“We all have problems. The way we solve them is what makes us different.” ~Unknown
Have you ever experienced times when you go through just one bad thing after another? When it seems like the world is out to get you? When things go wrong no matter what you do?
You are not alone. Bad things happen to all of us too, including me. I experienced a small set back recently which I want to share with you.
Not too long ago, I was working on my upcoming eBook. It was my #1 priority project at that time and I had been working on it tirelessly, day and night. After lots of hard work, I was 90 percent done. At that time, it was 630 pages. (The final book was almost 800 pages.)
I was happy with the progress. Cover done, foreword written, articles in place, right order, formatting done, layout completed—it was on track to launch in a week’s time.
One evening after I got home, I sat at my computer and opened my document, ready to start work. Imagine my horrified look when I looked at the document and saw the cover design was an older version.
Bewildered, I checked the page count. It was 430 pages, 200 pages lesser than my latest version! This was an old version I was working on a few days ago. I was flabbergasted.
I couldn’t believe what was happening. I had always been careful with my documents, especially having experienced painful reworks before from document crashes and what not. It seemed there was a software error which caused an older version of my file to save over the new version, even though I had saved the latest version.
I was almost done with the book, ready to launch and my latest file disappeared. It was disheartening and honestly, somewhat depressing.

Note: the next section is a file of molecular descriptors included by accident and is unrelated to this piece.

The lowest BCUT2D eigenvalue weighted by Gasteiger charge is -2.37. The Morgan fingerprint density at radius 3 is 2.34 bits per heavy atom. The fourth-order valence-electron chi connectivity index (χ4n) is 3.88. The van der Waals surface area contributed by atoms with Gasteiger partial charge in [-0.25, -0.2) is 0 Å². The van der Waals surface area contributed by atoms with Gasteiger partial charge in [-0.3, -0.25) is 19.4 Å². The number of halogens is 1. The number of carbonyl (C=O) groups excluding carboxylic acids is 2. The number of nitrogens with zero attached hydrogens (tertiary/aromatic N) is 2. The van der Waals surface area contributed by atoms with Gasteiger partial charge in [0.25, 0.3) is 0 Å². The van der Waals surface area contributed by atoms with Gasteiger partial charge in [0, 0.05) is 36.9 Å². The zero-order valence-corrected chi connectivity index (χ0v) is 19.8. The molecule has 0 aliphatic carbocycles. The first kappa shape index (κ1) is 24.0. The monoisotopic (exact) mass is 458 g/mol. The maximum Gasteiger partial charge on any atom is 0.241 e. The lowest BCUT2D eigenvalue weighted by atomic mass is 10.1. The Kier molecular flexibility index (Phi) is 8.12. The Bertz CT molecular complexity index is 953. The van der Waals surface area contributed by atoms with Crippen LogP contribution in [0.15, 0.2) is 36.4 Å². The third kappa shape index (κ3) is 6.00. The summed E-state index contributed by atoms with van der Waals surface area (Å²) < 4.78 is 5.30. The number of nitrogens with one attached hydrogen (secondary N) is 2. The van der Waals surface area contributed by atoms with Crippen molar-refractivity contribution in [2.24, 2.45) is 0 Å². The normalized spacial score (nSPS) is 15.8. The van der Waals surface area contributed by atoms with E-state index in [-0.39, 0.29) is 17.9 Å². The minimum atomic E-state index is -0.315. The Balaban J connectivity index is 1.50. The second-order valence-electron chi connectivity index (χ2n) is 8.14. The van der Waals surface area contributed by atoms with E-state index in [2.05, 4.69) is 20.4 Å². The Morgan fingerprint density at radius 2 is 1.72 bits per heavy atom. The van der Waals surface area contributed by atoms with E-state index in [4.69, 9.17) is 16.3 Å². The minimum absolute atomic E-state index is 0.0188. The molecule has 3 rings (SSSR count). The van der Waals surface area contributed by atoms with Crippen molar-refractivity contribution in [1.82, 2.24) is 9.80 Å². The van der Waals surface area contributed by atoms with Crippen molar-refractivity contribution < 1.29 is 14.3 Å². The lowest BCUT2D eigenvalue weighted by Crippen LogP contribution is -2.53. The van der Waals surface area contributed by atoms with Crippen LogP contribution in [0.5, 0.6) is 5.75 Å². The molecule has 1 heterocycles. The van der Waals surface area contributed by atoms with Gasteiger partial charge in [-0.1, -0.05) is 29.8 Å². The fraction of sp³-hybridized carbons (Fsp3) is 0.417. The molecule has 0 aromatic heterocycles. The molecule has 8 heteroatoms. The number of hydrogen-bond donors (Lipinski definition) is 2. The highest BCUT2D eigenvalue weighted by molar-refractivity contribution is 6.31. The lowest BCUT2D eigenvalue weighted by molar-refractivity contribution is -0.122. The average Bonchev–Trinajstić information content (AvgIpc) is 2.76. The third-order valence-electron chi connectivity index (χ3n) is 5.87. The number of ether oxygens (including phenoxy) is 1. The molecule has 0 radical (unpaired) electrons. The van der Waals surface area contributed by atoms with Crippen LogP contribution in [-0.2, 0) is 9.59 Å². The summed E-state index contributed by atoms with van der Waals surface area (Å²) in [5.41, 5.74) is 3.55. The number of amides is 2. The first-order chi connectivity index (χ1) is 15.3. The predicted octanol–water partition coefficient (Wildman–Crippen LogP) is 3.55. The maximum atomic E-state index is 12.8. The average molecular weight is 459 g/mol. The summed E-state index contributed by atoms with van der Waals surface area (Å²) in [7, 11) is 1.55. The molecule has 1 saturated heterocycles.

After fiddling around for fifteen minutes, I came to terms that the latest version was gone. Two hundred pages of material and endless hours of hard work—all gone.
Interestingly, while I felt bummed, I wasn’t hung up about it. Almost immediately after I realized the document was reallygone, I got right to work.
I listed down what changes were lost in the old version so I could redo them. I added them on my to-do list and mapped out my schedule so I could still meet the original launch date. I was determined to meet my launch timing and I was not about to let this hiccup throw my off.
Was I frustrated? Sure I was. There were thoughts of “Aw shucks, I should have backed it up manually” and “How did this even happen?” but those thoughts were fleeting. They didn’t bog me down. If anything, I felt more charged up than anything.
While a good chunk of work was gone, I was focused on how I could get back on track, since lamenting what happened wouldn’t accomplish anything.
There are many possible negative things that can happen to us in a day—from the little things like coffee spilling, being caught in a traffic jam, losing our keys, having people criticize you, to the bigger mishaps like getting into a car accident, losing our valuables, breaking up from relationships, or losing our jobs.